New Delhi: One can begin with a belief that those who oppose INDIA’s list naming 14 ‘journalists’ who will be boycotted by the opposition bloc are genuine defenders of press freedom. Driven by the grand ideals of journalism, they are concerned about the list and its repercussions. One can, nevertheless, examine the merit of their argument.
Rajdeep Sardesai termed it “an ominous sign for democracy”. “To me it is something that is not done,” he said.
His concern is legitimate, but he skips the unsettling questions. He is on the payroll of an organisation that has been sent the maximum number of names for the list of journalists boycotted by the alliance. So what’s his take on his colleagues and their ‘journalism’?
When the organisation suspended him for two weeks and docked his salary for a false tweet, and sacked some others for their tweets critical of the government, did he point out to the management those numerous instances when his colleagues were found peddling hatred and falsehood?
His audience is waiting for him to say, “What my organisation is doing in the pretext of journalism is ominous for democracy.”
(Disclosure: I quit the organisation days after joining it.)
Post-2014 BJP has discredited the media
Shekhar Gupta raises a perfectly valid point that the list will not be the last one, and may set a dangerous precedent. But his other points negate his concern.
It requires naiveté to say that the Bharatiya Janata Party (BJP), most brazen in its assault on press freedom, is “more sophisticated”. Its Union ministers popularised the term “presstitute”, as the party went all out to discredit the media. The right-wing troll army, legitimised by the prime minister who duly follows many of them on X (formerly Twitter), bullies and tarnishes journalists.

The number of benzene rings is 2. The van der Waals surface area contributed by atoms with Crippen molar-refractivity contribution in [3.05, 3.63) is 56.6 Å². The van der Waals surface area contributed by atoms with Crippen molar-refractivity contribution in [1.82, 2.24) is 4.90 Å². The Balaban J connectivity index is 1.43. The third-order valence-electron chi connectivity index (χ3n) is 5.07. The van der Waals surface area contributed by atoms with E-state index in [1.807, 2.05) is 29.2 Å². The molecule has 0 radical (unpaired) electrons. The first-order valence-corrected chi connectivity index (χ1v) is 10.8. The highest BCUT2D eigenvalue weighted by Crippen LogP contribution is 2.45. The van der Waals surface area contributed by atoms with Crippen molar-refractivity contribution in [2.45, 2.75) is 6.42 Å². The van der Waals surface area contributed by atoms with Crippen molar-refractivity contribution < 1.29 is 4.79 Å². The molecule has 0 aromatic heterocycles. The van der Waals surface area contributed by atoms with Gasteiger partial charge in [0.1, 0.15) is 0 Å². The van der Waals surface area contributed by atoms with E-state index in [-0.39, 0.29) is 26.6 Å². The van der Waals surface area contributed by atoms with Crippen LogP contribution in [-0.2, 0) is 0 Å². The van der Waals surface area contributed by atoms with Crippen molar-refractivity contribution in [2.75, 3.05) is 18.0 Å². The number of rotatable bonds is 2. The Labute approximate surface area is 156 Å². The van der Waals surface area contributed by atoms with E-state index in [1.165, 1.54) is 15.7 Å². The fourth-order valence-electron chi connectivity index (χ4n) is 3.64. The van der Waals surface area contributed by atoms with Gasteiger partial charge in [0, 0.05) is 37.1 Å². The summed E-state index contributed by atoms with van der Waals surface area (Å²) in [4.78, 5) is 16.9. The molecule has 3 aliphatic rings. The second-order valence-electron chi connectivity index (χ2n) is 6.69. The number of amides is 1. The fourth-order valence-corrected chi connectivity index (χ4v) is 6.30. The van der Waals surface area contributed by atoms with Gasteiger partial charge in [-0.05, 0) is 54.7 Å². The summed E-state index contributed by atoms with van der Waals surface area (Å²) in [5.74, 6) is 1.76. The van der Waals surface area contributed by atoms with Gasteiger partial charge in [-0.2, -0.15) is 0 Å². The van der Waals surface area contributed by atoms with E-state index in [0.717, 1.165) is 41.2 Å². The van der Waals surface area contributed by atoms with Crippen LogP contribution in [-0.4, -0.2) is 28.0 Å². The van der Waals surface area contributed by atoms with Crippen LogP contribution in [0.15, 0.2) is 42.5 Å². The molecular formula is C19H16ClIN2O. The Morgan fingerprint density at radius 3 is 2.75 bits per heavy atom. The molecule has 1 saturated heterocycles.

When the previous governments had any issue with a news story, the topmost people tried to persuade the beat reporter. Now, a nondescript saffron flag holder directly calls and threatens editors.
True, the Congress or the Trinamool Congress don’t have a shining record about press freedom, but any journalist who has covered the Union government or the BJP before 2014 knows that other parties are several light years behind the current BJP. The BJP has been in power in several states for decades now, but its approach towards the media has drastically changed since 2014.
In July 2012, immediately after the killings of 17 Adivasis in CRPF firing in Bastar, a weekly placed a photograph of the then-home minister with the corpses and asked on its cover: “How can Chidambaram sleep well at night?”
Manipur has been burning for several months, with the death toll many times more than the Bastar incident. How many media houses can now give a similar headline?
What enabled the media to directly name the senior-most UPA leaders? With all their flaws, they at least had the humility to accept their failures. Following a deadly Naxal attack in 2010, P. Chidambaram repeatedly said “the buck stops at my desk”.
Can the incumbent home minister ever say so during a press conference on Manipur?
Freelancers versus established houses